The Good: It has been fun to watch Stephen Strange and Wilson Fisk essentially switch bodies freaky Friday style. Dr. Strange got evicted from the Sanctum and lost his magic ability. Forced to accept the help of Kingpin, who was taken over by a demon and imbued with magic, the two work together to try to lift the Darkforce dome from New York along with a rag tag group of B-listers. It is a silly premise that paid off in a big way. This was one of the consistently fun books during Secret Empire.
The Bad: They still hadn’t lifted the dome by the end of this issue. While some of the other books, including the main title, have started to turn the corner from “despair” to “hope”, winning the battle, but seemingly no closer to winning the war. Oh well, there’s always hope. It looked for a while like the space heroes would never break the bubble and they finally did.
The Ugly: Nothing. Literally nothing. As I said earlier, this has been one of the most consistently fun books from the whole of Secret Empire. I hope they can keep up the momentum into Legacy.
The Verdict: Dr. Strange has always been one of my favorite heroes and books. While many considered his movie to be filler, I knew better. If they are going to do a Thanos and Infinity Gauntlet/War event in the cinematic universe, they have to include Strange in that story. However, I didn’t know how they’d include Strange in the events of Secret Empire, but I’m glad they did. It reminded me what I liked about the title. I know that I’ve talked some about dropping titles, but this is one that I’m going to be collecting for the long haul.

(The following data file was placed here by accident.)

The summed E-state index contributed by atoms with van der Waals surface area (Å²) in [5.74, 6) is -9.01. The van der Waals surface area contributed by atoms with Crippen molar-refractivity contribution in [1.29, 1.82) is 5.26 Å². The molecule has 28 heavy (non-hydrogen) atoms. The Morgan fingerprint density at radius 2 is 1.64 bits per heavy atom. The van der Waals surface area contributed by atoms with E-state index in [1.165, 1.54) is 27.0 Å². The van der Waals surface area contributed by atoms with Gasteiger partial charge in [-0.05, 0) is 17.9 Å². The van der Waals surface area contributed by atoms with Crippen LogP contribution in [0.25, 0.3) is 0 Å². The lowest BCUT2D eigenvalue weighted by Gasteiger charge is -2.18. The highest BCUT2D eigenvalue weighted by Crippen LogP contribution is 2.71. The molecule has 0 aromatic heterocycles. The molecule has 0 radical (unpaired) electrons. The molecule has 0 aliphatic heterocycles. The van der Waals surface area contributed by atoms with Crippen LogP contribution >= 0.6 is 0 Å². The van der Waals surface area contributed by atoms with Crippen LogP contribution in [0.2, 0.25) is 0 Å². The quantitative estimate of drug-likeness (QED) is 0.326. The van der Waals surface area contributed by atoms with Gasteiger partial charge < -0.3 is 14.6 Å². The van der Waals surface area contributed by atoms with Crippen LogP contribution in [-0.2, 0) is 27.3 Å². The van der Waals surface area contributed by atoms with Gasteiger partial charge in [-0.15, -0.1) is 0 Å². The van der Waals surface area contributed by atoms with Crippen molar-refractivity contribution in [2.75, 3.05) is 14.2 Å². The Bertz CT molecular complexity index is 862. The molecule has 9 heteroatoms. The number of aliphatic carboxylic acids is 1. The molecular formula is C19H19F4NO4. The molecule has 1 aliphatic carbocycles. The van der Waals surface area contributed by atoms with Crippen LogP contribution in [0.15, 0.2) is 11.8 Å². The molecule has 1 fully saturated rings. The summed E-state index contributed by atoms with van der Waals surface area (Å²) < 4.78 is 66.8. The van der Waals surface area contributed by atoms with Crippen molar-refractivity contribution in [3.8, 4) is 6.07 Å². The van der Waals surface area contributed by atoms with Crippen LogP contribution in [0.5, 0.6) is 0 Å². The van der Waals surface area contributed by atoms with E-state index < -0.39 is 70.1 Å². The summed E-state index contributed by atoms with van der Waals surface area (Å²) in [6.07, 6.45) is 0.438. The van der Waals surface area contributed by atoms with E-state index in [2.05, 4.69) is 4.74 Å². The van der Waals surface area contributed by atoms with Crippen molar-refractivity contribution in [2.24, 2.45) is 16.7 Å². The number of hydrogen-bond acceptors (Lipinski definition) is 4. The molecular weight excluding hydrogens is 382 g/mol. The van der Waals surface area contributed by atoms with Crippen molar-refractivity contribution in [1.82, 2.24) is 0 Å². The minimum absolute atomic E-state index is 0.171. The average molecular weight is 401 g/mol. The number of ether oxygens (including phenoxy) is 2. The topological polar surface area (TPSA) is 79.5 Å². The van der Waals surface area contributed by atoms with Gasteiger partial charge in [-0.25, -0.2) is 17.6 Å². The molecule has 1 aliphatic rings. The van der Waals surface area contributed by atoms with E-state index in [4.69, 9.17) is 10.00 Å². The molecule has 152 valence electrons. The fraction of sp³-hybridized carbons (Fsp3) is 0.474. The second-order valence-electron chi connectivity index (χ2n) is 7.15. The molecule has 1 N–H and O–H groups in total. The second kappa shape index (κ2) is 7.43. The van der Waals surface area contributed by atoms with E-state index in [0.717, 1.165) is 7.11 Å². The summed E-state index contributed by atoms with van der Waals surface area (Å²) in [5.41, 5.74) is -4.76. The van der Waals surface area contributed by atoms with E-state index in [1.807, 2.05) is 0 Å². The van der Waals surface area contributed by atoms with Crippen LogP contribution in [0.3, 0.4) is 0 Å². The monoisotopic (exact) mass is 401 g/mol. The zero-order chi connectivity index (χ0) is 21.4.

Weapons of Mutant Destruction
The Good: I may have already mentioned in my previoius Marvel review that Greg Pak is one of my favorite Hulk writers. I was not a huge fan of his Hulk: Generations, but I understand the reasons behind the book. Since this book has revolved around Totally Awesome Hulk, he has been able to explore the “softer” side of the Hulk. It has been especially fun to watch that butt heads with the likes of Logan, Sabertooth, Domino, and Deathstrike.
The Bad: While the characters were well fleshed out and their interactions fully realized, the story didn’t quite live up to the expectations. I know it’s becoming a cliche that I follow criticism with the caveat, “It isn’t bad”, but it really wasn’t a bad story. I just thought that a story revolving around a “Wolverhulk” created by a secret government organization would have more action.
The Ugly: Aside from the slow pacing and massive set up for not much of a pay off in the event itself, some of the failed experiments in the Weapon X attempts to make the “Hulkarine” were the ugliest thing about this series.